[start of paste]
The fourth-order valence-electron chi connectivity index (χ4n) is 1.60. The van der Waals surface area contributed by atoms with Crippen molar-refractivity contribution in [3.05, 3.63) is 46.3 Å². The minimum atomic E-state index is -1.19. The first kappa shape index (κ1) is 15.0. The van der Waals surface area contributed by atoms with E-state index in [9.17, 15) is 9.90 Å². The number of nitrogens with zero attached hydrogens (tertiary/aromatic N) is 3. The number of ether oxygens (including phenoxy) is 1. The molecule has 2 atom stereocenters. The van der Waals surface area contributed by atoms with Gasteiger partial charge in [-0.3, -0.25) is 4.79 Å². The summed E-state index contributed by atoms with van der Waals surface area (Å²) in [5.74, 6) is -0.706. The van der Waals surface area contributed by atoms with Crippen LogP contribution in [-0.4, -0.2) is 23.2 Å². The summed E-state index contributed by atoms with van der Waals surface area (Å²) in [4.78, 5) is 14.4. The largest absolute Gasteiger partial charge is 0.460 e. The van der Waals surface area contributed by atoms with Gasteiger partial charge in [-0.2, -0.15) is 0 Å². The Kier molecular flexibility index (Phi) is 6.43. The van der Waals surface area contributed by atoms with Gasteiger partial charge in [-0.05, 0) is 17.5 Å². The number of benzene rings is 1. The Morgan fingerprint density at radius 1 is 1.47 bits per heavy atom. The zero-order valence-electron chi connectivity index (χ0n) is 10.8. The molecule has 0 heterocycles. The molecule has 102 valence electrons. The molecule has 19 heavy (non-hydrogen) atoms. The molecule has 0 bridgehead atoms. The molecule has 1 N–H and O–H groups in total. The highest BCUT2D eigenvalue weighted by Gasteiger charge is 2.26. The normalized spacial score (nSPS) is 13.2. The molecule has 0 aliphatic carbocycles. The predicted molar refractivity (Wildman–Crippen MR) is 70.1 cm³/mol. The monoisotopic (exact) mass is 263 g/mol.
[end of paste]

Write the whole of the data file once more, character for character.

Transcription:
The fourth-order valence-electron chi connectivity index (χ4n) is 1.60. The van der Waals surface area contributed by atoms with Crippen molar-refractivity contribution in [3.05, 3.63) is 46.3 Å². The minimum atomic E-state index is -1.19. The first kappa shape index (κ1) is 15.0. The van der Waals surface area contributed by atoms with E-state index in [9.17, 15) is 9.90 Å². The number of nitrogens with zero attached hydrogens (tertiary/aromatic N) is 3. The number of ether oxygens (including phenoxy) is 1. The molecule has 2 atom stereocenters. The van der Waals surface area contributed by atoms with Gasteiger partial charge in [-0.3, -0.25) is 4.79 Å². The summed E-state index contributed by atoms with van der Waals surface area (Å²) in [5.74, 6) is -0.706. The van der Waals surface area contributed by atoms with Crippen LogP contribution in [-0.4, -0.2) is 23.2 Å². The summed E-state index contributed by atoms with van der Waals surface area (Å²) in [4.78, 5) is 14.4. The largest absolute Gasteiger partial charge is 0.460 e. The van der Waals surface area contributed by atoms with Gasteiger partial charge in [-0.2, -0.15) is 0 Å². The Kier molecular flexibility index (Phi) is 6.43. The van der Waals surface area contributed by atoms with Gasteiger partial charge in [-0.05, 0) is 17.5 Å². The number of benzene rings is 1. The Morgan fingerprint density at radius 1 is 1.47 bits per heavy atom. The zero-order valence-electron chi connectivity index (χ0n) is 10.8. The molecule has 0 heterocycles. The molecule has 102 valence electrons. The molecule has 19 heavy (non-hydrogen) atoms. The molecule has 0 bridgehead atoms. The molecule has 1 N–H and O–H groups in total. The highest BCUT2D eigenvalue weighted by Gasteiger charge is 2.26. The normalized spacial score (nSPS) is 13.2. The molecule has 0 aliphatic carbocycles. The predicted molar refractivity (Wildman–Crippen MR) is 70.1 cm³/mol. The monoisotopic (exact) mass is 263 g/mol.